Newly Minted

Newly Minted
Right after I was hooded

Sunday, November 28, 2010

There are always gifts in the things I do not finish. I was going through unpublished posts and found this entry from January 2010:

I walk into a grant writing meeting today and an esteemed colleague (and I mean that I adore and respect this woman) says to me: "Oh, you looks so beautiful with your hair up. You have cheek bones and eyes. And it is not a big fizzy mess." For those of you who are not following the subtext of this conversation, here is what I heard: You are normally a hideous black mess when you wear your hair natural. I am so distracted by your natural hair that I just realized you have the same basic bone structure every other human being has. Afros are unkempt hot messes that are not appropriate nor attractive. Thank you for doing something with your self.

Sigh... I went to the bathroom where all good brown girls go to cry. I think at times I forget what I look like to other people. Frankly, I don't look at myself very often. Maybe I am avoiding seeing myself in the mirror.

One thing did happen THIS TIME that was different. Before I left the bathroom to go cry I said something like "I just started being comfortable enough to wear my hair natural and down. It is new for me and I am very happy with it." I was happy with it.

Interestingly enough, this is the key to the anxiety I have been having since before Thanksgiving thursday. I got my hair done. I got a fun, flippy weave because I decided to have my braids cut out of my hair. I had dreads because my hair grew like crazy after my surgery... Anyway... I should be able to make choices like this without feeling bad. But, I FEEL bad.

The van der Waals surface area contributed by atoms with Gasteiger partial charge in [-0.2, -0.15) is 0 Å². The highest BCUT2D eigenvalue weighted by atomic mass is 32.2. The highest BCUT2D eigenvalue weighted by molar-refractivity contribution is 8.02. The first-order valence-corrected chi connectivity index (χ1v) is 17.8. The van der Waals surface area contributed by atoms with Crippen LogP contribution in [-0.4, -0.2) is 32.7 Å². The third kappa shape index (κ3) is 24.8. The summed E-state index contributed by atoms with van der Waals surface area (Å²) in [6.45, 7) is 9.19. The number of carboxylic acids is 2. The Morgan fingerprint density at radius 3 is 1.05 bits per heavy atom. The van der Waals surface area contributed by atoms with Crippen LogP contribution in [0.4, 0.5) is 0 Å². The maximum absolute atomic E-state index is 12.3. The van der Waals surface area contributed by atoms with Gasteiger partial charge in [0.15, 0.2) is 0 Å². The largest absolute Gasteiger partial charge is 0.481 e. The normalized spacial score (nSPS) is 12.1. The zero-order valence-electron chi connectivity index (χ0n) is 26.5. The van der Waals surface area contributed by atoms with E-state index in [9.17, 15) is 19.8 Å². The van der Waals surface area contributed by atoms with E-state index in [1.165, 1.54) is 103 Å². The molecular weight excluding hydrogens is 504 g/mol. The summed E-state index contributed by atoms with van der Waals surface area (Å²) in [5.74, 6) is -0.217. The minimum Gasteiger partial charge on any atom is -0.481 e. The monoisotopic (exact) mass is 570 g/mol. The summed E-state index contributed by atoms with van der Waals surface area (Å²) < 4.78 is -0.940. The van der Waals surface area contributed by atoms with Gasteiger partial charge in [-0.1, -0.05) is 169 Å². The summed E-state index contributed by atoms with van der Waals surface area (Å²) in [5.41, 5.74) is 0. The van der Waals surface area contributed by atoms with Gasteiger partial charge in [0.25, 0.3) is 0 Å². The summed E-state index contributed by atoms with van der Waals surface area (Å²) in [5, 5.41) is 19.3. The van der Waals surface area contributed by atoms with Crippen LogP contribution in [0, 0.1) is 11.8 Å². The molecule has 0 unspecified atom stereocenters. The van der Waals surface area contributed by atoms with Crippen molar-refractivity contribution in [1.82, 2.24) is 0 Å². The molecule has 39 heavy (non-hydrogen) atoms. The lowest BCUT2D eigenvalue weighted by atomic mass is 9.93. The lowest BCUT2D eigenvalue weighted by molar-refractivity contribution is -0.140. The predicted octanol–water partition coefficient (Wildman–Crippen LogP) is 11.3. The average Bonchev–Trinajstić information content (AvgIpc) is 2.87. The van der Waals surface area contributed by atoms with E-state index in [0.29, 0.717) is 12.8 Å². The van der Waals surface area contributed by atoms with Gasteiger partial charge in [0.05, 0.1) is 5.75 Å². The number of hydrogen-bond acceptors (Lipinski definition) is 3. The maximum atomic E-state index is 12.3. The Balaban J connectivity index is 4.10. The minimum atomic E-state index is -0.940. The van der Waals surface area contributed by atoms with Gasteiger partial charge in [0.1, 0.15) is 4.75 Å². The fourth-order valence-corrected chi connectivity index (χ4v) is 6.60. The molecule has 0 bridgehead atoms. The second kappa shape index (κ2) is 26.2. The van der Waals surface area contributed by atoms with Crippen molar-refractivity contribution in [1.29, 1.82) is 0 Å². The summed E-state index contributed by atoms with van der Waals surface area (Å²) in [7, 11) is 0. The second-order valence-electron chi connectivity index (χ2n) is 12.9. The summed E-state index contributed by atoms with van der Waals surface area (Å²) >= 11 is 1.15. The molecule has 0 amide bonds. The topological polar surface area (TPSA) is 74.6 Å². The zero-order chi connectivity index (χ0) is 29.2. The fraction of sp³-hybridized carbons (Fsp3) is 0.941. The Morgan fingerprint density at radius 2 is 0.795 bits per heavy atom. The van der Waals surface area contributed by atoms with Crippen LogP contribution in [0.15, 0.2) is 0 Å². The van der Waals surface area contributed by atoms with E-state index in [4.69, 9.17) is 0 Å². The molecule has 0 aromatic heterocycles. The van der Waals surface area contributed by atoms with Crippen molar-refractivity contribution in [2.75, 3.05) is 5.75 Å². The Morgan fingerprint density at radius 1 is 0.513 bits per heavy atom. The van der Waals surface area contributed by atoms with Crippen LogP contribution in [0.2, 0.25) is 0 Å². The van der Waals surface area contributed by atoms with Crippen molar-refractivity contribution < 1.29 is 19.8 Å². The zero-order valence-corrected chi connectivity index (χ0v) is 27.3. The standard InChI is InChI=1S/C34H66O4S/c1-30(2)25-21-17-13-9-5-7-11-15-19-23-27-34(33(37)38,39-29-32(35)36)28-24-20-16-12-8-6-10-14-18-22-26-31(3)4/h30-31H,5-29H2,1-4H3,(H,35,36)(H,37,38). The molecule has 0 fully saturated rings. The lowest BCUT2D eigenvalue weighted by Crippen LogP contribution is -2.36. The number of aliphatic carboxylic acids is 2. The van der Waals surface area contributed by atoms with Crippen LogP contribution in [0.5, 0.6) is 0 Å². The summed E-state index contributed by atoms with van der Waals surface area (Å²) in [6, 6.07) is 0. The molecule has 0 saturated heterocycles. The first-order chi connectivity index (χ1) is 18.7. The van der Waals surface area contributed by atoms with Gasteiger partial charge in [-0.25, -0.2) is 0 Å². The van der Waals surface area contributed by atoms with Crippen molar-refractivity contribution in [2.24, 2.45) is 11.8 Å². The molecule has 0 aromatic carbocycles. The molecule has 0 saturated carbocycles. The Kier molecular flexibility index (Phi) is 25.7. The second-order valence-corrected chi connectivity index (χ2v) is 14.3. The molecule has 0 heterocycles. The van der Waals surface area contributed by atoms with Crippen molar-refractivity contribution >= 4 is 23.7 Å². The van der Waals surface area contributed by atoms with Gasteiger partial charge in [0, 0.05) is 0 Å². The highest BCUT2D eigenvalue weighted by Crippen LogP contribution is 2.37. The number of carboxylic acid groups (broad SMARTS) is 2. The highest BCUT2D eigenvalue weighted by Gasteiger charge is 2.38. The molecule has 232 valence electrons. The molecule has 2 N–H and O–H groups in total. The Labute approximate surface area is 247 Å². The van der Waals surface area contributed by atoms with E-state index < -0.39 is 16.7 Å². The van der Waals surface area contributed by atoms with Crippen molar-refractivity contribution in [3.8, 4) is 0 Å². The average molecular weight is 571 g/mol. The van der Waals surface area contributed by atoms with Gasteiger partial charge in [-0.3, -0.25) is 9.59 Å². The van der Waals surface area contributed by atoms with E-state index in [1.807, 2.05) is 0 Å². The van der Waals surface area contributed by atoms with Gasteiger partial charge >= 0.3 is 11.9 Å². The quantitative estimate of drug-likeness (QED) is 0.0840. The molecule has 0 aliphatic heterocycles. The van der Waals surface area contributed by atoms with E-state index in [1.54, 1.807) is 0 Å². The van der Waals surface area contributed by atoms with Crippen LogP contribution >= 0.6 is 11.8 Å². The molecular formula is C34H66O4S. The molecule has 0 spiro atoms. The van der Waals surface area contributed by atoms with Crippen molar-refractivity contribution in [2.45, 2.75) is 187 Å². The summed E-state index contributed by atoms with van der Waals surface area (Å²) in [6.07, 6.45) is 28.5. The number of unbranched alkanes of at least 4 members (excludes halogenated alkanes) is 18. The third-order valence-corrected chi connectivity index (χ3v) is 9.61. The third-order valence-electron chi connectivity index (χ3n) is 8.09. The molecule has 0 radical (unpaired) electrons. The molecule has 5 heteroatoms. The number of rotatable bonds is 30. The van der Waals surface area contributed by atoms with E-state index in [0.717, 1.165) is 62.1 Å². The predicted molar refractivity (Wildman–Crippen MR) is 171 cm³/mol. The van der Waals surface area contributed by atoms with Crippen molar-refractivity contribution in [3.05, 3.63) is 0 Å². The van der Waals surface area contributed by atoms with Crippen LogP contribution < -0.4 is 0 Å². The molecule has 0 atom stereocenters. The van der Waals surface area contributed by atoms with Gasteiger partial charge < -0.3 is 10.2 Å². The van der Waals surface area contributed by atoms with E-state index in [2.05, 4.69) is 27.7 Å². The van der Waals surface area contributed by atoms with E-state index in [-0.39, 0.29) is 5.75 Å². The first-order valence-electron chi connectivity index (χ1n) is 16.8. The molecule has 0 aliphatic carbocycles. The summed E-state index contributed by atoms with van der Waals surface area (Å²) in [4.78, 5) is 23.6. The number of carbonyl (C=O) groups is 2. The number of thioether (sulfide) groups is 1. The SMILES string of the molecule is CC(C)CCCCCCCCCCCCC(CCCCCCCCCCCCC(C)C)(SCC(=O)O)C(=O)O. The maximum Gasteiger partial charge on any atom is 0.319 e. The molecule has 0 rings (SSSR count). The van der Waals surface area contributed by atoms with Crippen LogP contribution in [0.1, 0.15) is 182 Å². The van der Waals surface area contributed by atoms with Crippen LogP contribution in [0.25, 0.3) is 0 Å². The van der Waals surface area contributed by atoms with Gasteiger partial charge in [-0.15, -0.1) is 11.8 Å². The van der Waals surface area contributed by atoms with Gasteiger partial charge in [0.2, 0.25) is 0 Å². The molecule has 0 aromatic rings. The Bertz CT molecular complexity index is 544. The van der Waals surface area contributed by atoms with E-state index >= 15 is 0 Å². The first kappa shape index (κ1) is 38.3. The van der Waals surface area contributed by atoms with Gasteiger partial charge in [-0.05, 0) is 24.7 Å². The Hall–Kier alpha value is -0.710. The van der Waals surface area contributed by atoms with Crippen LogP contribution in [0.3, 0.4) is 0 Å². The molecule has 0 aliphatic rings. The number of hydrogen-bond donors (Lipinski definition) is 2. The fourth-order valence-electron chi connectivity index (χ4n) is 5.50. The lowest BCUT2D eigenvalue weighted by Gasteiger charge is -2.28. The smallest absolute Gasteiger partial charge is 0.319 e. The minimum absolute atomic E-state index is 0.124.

Before I got my hair done I asked a favorite colleague what I should have done. My colleague said "I have NO idea, but I am really tired of those braids, if I am being honest". Thank you for being honest, now. And did anyone think I didn't know the braids were grown out? OK....

Then of course, I am overwhelmed by the change in my hair and feeling very self concious. My husband keeps telling me I don't look like myself. My daughter's little friend says I look like Beyonce and my mother in law wants to know "what I did to my hair". Funny thing is, except for my husband, they all thought it was MY hair, and it still wasn't right.

I had gotten my hair done because I have a job interview tomorrow and what I realize is that I have created a situation where my colleagues (I am interviewing for my own job... state regulations... blah blah) will be so damn distracted by my hair that they won't hear a thing I have to say. One could argue that anyone who had their hair changed the day before an interview would have these fears or that anyone who changes their hair would experience this kind of feedback. My colleague changed her hair and everyone told her it was stunning, no one tried to touch it, and life went on. I promise you that will not be the case here.

So not only do I have interview anxiety, I have black hair anxiety as well. I have to sign off now as I am off to the theatre... Where NO ONE cares what my hair looks like. Thank god for performers egos that dwarf my own, it keeps me sane.

More soon...


  1. After reading your entries, I'm surprised no one has left a comment yet. I'm a mixed raced person myself - Chinese+Caucasian - and it's really comforting to see some sort of discussion about the issues of being mixed race, esp when its done in such a reasonable, readable, yet personal way. Thank you for sharing.

  2. Well please spread the word. I would really enjoy more people sharing their perspectives, lived experiences, and identity choices. How do you answer the "What are you?" and what does your family say you "are"? Thank you so much for commenting. I get so excited when I get comments. Have an amazing day.